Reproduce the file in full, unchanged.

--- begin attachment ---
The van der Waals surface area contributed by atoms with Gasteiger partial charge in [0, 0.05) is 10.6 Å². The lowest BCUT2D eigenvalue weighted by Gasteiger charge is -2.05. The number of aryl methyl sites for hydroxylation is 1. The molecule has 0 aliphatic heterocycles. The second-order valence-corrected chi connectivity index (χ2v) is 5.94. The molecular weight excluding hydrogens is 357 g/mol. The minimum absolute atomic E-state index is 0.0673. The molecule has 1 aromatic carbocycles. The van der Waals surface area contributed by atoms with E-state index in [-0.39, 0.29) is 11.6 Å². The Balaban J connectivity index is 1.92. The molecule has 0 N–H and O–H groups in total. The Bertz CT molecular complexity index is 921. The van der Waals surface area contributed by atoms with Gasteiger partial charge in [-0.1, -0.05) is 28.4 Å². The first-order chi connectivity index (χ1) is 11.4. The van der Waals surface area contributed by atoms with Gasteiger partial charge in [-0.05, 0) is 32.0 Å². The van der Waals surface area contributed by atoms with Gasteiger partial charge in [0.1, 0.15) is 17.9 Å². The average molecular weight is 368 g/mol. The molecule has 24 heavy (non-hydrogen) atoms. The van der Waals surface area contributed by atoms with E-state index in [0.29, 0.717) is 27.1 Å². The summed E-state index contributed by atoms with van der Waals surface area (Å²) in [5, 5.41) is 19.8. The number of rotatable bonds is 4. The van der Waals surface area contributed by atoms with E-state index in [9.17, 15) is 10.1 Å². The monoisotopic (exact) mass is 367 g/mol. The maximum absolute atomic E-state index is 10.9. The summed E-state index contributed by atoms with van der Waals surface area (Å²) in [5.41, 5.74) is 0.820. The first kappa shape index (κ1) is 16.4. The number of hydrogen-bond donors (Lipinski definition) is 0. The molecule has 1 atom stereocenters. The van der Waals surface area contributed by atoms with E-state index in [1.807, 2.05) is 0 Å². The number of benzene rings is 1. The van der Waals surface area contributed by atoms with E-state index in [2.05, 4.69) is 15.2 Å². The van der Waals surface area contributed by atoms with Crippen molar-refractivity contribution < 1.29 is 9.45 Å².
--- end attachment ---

The van der Waals surface area contributed by atoms with Gasteiger partial charge in [0, 0.05) is 10.6 Å². The lowest BCUT2D eigenvalue weighted by Gasteiger charge is -2.05. The number of aryl methyl sites for hydroxylation is 1. The molecule has 0 aliphatic heterocycles. The second-order valence-corrected chi connectivity index (χ2v) is 5.94. The molecular weight excluding hydrogens is 357 g/mol. The minimum absolute atomic E-state index is 0.0673. The molecule has 1 aromatic carbocycles. The van der Waals surface area contributed by atoms with E-state index in [-0.39, 0.29) is 11.6 Å². The Balaban J connectivity index is 1.92. The molecule has 0 N–H and O–H groups in total. The Bertz CT molecular complexity index is 921. The van der Waals surface area contributed by atoms with Gasteiger partial charge in [-0.1, -0.05) is 28.4 Å². The first-order chi connectivity index (χ1) is 11.4. The van der Waals surface area contributed by atoms with Gasteiger partial charge in [-0.05, 0) is 32.0 Å². The van der Waals surface area contributed by atoms with Gasteiger partial charge in [0.1, 0.15) is 17.9 Å². The average molecular weight is 368 g/mol. The molecule has 24 heavy (non-hydrogen) atoms. The van der Waals surface area contributed by atoms with E-state index in [0.29, 0.717) is 27.1 Å². The summed E-state index contributed by atoms with van der Waals surface area (Å²) in [5, 5.41) is 19.8. The number of rotatable bonds is 4. The van der Waals surface area contributed by atoms with E-state index in [9.17, 15) is 10.1 Å². The monoisotopic (exact) mass is 367 g/mol. The maximum absolute atomic E-state index is 10.9. The summed E-state index contributed by atoms with van der Waals surface area (Å²) in [5.41, 5.74) is 0.820. The first kappa shape index (κ1) is 16.4. The number of hydrogen-bond donors (Lipinski definition) is 0. The molecule has 1 atom stereocenters. The van der Waals surface area contributed by atoms with E-state index in [1.807, 2.05) is 0 Å². The number of benzene rings is 1. The van der Waals surface area contributed by atoms with E-state index in [2.05, 4.69) is 15.2 Å². The van der Waals surface area contributed by atoms with Crippen molar-refractivity contribution < 1.29 is 9.45 Å².